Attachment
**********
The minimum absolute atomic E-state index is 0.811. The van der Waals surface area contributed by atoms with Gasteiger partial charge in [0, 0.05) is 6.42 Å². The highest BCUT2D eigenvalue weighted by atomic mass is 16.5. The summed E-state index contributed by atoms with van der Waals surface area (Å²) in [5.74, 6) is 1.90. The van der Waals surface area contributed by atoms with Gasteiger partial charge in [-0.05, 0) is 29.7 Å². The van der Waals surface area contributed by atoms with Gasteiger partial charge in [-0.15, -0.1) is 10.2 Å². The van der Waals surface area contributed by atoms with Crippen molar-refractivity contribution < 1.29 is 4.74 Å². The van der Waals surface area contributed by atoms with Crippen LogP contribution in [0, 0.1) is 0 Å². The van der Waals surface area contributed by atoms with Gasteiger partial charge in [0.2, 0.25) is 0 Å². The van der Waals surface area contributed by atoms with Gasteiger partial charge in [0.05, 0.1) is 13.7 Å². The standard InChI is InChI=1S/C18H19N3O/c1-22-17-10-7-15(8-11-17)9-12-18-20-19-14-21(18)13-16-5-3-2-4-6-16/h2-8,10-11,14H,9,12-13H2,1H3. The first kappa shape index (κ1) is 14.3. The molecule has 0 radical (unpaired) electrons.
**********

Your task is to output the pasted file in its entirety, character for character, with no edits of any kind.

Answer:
The minimum absolute atomic E-state index is 0.811. The van der Waals surface area contributed by atoms with Gasteiger partial charge in [0, 0.05) is 6.42 Å². The highest BCUT2D eigenvalue weighted by atomic mass is 16.5. The summed E-state index contributed by atoms with van der Waals surface area (Å²) in [5.74, 6) is 1.90. The van der Waals surface area contributed by atoms with Gasteiger partial charge in [-0.05, 0) is 29.7 Å². The van der Waals surface area contributed by atoms with Gasteiger partial charge in [-0.15, -0.1) is 10.2 Å². The van der Waals surface area contributed by atoms with Crippen molar-refractivity contribution < 1.29 is 4.74 Å². The van der Waals surface area contributed by atoms with Crippen LogP contribution in [0, 0.1) is 0 Å². The van der Waals surface area contributed by atoms with Gasteiger partial charge in [0.2, 0.25) is 0 Å². The van der Waals surface area contributed by atoms with Gasteiger partial charge in [0.05, 0.1) is 13.7 Å². The standard InChI is InChI=1S/C18H19N3O/c1-22-17-10-7-15(8-11-17)9-12-18-20-19-14-21(18)13-16-5-3-2-4-6-16/h2-8,10-11,14H,9,12-13H2,1H3. The first kappa shape index (κ1) is 14.3. The molecule has 0 radical (unpaired) electrons.